Anyway, I’ve always been enchanted by Bloodborne, even though I would never actually being able to play it in real life because I SUCK at video games. It’s the surreal but poetic violence, the cosmic horror reveal late in the game, the running themes of blood and secrets and dreams and childbirth and tragedy, it’s all so fucking haunting.
And I realized that I wanted to write something like it. The initial conception was something like my Weird stories (quick reminder that, if you haven’t picked it up, Love and Other Impossible Things, the first installation of the Weird, is still totally on Amazon and you can view/buy it with that link I just gave you and if you have Kindle Unlimited you can read it for free), where the pieces would manifest as short collections that each gave a glimpse into a larger, more bizarre world.
The problem was how I would make it distinct from the Weird. I didn’t want it to just be the Weird but with more blood and violence and darkness. I wanted it to be its own beast. I considered using my Rory’s Story Cubes (which I’ve discussed previously), but that particular brand of strange inspiration is uniquely suited to the Weird. That increased the risk of overlap.
Which is when I decided to revisit something that I’ve been interested in for a long time: tarot. A good tarot deck is fully illustrated in the spirit of the Rider-Waite-Smith deck from the early twentieth century, even the pip (number) cards. Which means a whole smorgasbord of imagery to choose from PLUS the established interpretations of the cards to play with.
The two decks I own, themed around dragons and goddesses respectively, wouldn’t quite do the trick for this venture. So, as a stopgap, I downloaded a tarot app that used the RWS deck and got to work.
Using the cards pictured above as a starting point, with their imagery and corresponding meanings, I cranked out a 4k-word short tentatively titled “The Starry Lake” over a weekend. It turned out to be so much fun that I purchased a physical RWS deck and fully intend to use it to map out further forays into that story’s universe.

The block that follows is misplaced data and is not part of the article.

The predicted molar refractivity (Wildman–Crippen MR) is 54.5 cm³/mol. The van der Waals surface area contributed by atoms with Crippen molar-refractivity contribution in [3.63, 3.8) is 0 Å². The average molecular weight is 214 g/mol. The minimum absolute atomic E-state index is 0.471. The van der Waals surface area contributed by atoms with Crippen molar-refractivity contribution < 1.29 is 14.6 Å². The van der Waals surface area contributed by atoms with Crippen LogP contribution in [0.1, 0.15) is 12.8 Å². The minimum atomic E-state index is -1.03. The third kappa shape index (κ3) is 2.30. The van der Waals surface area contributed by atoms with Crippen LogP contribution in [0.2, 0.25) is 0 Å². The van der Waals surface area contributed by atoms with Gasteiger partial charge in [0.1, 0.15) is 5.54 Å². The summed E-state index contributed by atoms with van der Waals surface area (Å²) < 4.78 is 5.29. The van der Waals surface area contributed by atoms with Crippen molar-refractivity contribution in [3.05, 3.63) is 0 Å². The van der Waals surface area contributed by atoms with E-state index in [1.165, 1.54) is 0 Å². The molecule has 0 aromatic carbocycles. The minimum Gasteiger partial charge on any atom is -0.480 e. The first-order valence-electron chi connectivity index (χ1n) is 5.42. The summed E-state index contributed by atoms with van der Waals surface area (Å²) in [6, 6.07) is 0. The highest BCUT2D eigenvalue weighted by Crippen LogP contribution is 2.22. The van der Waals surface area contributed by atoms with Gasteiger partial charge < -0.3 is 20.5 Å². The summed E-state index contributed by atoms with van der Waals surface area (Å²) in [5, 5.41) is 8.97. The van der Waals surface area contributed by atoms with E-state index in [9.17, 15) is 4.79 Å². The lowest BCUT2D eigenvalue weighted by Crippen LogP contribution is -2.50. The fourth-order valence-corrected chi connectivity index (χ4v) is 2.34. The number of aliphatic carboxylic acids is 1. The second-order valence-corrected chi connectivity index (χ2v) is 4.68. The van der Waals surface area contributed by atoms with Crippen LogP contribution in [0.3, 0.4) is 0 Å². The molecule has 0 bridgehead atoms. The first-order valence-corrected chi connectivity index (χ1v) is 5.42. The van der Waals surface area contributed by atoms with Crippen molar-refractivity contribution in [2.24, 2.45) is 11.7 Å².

So, even as I’ve been at a standstill with my current novel draft, I’ve still been forging forward creating new stuff that’s in a completely different vein. And that’s good, too. Writers are like sharks, except instead of swimming they gotta keep writing to stay alive. Take the forward momentum wherever you can find it.
Last, but not least, the world is a great big threepenny shitshow right now. You gotta have compassion for those suffering from natural disasters, you gotta be angry over the abject fuckery being pulled on the reg by the current US administration. But all of that can cinch off your creative channels, like a kind of emotional tubal ligation.
Sometimes, if you are able to (and I know that it’s an indicator of a certain level of privilege to be able to do this—some folks simply can’t afford to not pay attention, and I respect that), the best thing to do is unplug. Let your brain cleanse itself of the world-garbage. Know that the best thing you can do for the universe as a writer is to just do your thing (a subject handled much more eloquently by Michael J. Martinez in his guest post on Chonk Wurndig’s blog).
Once you’ve unplugged, putting words to paper or word processor will almost always help relieve the stress, anxiety, and heartache of the outside world.
Next week I’ll offer up some other jams I’ve learned which might be more helpful for folks who need immediate solutions to their blockage. Why is that going to be the second post in this series? Because I’m the literal worst at planning, that’s why. There’s a reason my outlines are twenty to fifty pages long nowadays. If I don’t think about it before I start writing, shit gets entirely out of control.
So how about you guys? Anybody have any methods they use to push past the doldrums of wordsmithing? What do you do when you get stuck? Let me know in the comments!